can I make sure that I don't shoot past that weight and
become fat?" In anorexia, the patient has excessive
control of her eating. How can she ease up?
For youngsters still living at home, it is the parent's job to
watch over the food that is eaten, at least for a while. This
involves both making sure that she has regular meals with
the rest of the family, and that she gets enough calories.
Mounds of lettuce can be very deceptive. It is also
important that the family see the psychiatrist regularly both
to check on weight and for support, as having a person
with anorexia in the family can be extremely stressful.
For most sufferers it will be important to discuss things
that may be upsetting them - relationships, school, self-
consciousness, family problems, etc.
Only if these simple steps do not work, or if the weight loss
threatens life, is admission to hospital usually considered.
In-patient treatment consists of much the same
combination of dietary control and talking; only in a much
more structured environment.
Here, the priority is to get back to a regular pattern of
eating. The aim is to maintain a steady weight on three
meals a day at regular times; without either starving or
Sufferers are usually older than anorexics and not living at
home; so the emphasis is more on their keeping diaries of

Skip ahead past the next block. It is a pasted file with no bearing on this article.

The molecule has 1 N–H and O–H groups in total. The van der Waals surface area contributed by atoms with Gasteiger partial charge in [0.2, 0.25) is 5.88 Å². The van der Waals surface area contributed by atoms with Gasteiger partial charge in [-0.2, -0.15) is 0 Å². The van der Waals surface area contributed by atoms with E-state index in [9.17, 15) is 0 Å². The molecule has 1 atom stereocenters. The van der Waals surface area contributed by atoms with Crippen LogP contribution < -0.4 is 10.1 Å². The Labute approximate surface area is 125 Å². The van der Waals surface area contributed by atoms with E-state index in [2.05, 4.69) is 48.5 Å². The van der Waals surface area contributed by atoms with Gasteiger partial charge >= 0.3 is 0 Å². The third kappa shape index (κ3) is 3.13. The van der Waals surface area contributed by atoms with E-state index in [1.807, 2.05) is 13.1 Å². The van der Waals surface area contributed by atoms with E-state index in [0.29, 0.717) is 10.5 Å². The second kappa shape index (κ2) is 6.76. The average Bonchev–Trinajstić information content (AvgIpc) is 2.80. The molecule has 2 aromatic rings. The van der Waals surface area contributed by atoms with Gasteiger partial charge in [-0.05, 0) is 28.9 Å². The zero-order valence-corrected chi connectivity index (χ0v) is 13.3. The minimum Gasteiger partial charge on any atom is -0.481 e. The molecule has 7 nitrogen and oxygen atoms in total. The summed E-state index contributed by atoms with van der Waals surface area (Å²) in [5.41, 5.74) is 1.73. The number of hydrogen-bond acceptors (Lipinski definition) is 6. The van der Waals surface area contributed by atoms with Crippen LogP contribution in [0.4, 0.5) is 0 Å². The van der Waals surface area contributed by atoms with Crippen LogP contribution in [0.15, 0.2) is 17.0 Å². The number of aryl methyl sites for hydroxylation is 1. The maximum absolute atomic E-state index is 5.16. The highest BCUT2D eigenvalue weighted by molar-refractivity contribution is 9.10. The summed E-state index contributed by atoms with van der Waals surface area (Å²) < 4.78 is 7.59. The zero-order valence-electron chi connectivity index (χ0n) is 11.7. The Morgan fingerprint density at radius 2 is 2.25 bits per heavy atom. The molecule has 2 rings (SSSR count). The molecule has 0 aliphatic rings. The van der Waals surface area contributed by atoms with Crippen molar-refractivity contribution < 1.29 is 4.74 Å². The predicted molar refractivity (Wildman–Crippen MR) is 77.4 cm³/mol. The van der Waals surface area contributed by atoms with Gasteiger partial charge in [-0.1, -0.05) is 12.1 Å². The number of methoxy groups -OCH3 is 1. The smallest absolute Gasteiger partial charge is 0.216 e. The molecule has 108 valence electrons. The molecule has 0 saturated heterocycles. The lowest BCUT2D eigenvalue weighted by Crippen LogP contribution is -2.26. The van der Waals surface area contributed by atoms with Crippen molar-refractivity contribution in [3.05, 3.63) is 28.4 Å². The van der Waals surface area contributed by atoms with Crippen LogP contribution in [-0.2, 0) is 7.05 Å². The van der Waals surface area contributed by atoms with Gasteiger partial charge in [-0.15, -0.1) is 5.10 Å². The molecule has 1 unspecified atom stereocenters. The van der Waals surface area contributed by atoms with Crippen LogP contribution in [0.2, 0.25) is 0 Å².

their eating habits, and increasing self-control. Again,
dietary information needs to be given so the sufferer
doesn't get disheartened by gaining too much weight.
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The other important part of treatment is psychotherapy -
talking about things in the past or the present that may
have a bearing on the eating disorder and other personal
For those sufferers with depression in addition to their
bulimia, anti-depressant medication may be necessary.
Having seen your doctor or specialist, you may find it
helpful to join a self-help group in which other people
share similar problems. These groups can provide both
information and support during the difficult times that
everybody with these problems goes through.
Your family doctor should be able to recommend a
suitable local group.
Original work copyright Royal College of Psychiatrists
(RCP) 1998, adapted with permission from RCP, in
collaboration with the Service User Steering Group.
Flesch-Kincaid level 8.3. Date written: October 2006 Date
for review: October 2009.